a Pecha Kucha after Egon Schiele

The Procession Egon Schiele (1911)


The simple sorrow of a monk      bent over the heap
of rock. face half in peace; in worry.       gentle lines
etching aged skin.          the woman leading through
rubble. fixed, empty expression. the ghost of a face
behind her, held mostly out of sight.  her feet go on


sorrow enveloping  the   child,   innocent shine
two tender hands,  the smallest curve of smile 
grasping,   wrapped in a hollow carry,   held in 
the dry hand of the dead mother’s untouching 
grief. her lips pulled,    pallid skin,  eyes drawn


the body pleading supplication, thrown at the feet 
of death. sorrow     wrapping her arms around him 
his arms gentle around her, their embrace   almost 
tender, save his expressionless         face; his eyes 
wide and empty. her hands      curled and needing


she could be thought sleeping if not for his gaze
empty eyes  staring straight ahead. her rounded
stomach,  her bent   head, her arms     encircling
protection most needed and futile.     there is no
clear touch.  her face peaceful, knowing nothing


a child growing, held loft  in the arms of a living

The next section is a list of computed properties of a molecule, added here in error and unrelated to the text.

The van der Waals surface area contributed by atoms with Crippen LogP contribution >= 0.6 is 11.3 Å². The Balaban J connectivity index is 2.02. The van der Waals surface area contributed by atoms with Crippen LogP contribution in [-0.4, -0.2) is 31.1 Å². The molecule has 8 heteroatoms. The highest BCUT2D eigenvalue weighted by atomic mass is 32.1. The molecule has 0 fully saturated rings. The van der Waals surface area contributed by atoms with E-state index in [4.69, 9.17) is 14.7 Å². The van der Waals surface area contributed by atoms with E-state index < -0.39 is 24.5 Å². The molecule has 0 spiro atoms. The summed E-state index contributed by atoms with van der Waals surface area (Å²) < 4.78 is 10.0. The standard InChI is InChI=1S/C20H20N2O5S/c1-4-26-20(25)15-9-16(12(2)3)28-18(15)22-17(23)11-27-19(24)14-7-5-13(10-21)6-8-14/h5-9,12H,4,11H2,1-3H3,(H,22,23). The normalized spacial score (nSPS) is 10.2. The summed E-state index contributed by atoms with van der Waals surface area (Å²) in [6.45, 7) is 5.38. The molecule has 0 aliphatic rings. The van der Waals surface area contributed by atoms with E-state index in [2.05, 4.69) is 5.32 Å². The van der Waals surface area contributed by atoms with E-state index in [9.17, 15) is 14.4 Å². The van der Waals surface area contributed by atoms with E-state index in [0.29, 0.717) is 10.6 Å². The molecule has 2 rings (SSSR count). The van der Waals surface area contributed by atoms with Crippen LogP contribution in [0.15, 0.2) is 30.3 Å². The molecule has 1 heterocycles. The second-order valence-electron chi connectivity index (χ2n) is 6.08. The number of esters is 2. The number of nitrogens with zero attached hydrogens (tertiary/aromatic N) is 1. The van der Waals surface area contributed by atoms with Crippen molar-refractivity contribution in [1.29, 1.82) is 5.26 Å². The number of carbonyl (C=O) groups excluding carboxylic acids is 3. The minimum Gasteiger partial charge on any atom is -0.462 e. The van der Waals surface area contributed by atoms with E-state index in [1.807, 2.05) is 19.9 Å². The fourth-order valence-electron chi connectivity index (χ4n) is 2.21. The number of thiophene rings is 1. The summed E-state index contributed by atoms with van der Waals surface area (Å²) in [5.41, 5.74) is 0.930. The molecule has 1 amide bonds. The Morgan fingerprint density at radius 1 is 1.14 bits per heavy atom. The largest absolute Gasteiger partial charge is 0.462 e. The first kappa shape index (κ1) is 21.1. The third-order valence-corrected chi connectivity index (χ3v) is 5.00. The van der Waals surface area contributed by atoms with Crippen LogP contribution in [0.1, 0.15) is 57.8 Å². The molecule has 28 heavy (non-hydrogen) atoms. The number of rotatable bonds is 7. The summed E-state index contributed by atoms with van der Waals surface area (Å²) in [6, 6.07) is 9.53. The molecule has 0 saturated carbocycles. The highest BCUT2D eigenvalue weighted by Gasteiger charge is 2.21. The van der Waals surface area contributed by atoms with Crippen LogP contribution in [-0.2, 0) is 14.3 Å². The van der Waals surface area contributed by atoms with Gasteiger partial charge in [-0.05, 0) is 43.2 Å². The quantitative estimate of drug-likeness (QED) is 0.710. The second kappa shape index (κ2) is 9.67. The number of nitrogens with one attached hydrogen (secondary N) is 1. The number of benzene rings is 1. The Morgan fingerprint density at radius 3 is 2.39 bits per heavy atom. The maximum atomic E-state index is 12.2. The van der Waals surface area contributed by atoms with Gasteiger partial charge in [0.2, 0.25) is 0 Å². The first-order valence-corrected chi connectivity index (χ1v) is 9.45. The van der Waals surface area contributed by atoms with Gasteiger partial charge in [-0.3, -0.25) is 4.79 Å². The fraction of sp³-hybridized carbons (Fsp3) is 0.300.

mother. staring on, out, eyebrows arched down
mother,  trailing the lines of age     creasing her 
lovely face.    one eye closed,   the other lidded
gazing down, lower half of two  faces the same




to murder life; to pull everything out where it can
must!   be seen.  to ignore  the disdain,   the raised
brows,  to dive into   the dark hollow,    explore the
center. bring it all back    with you,     regardless of
taste. lay it out below you,  let it be ignored,    now



a face of fear    or simple  consternation,  who could
say for certain? a pair of bruises, or a   dramatic flair
love bites, or else   wandering eyes,    slipping down
stockings  hooked by a finger, dragged to reveal, let 
snap. leaning back, lips parted. empty, ever a mirror



wrapping around yourself,  holding close. is it  made
in the mind   or two fingers curled ‘ round the throat
pull yourself to yourself,  out of yourself,    into each
other, inviting the voyeur   with both sets of eyes to
come, go, stay, play, bite.  or some such indulgence



oh, each sweet fold of skin  along the neck, the
lips pulled down  by the crest of the hand.   the
face holding   hand  itself   so heavy,     so light
pulling down the flesh   beneath eye. one  wide 
staring,   other squinted  small toward distance



the child lost to the face of anger,  an animal. the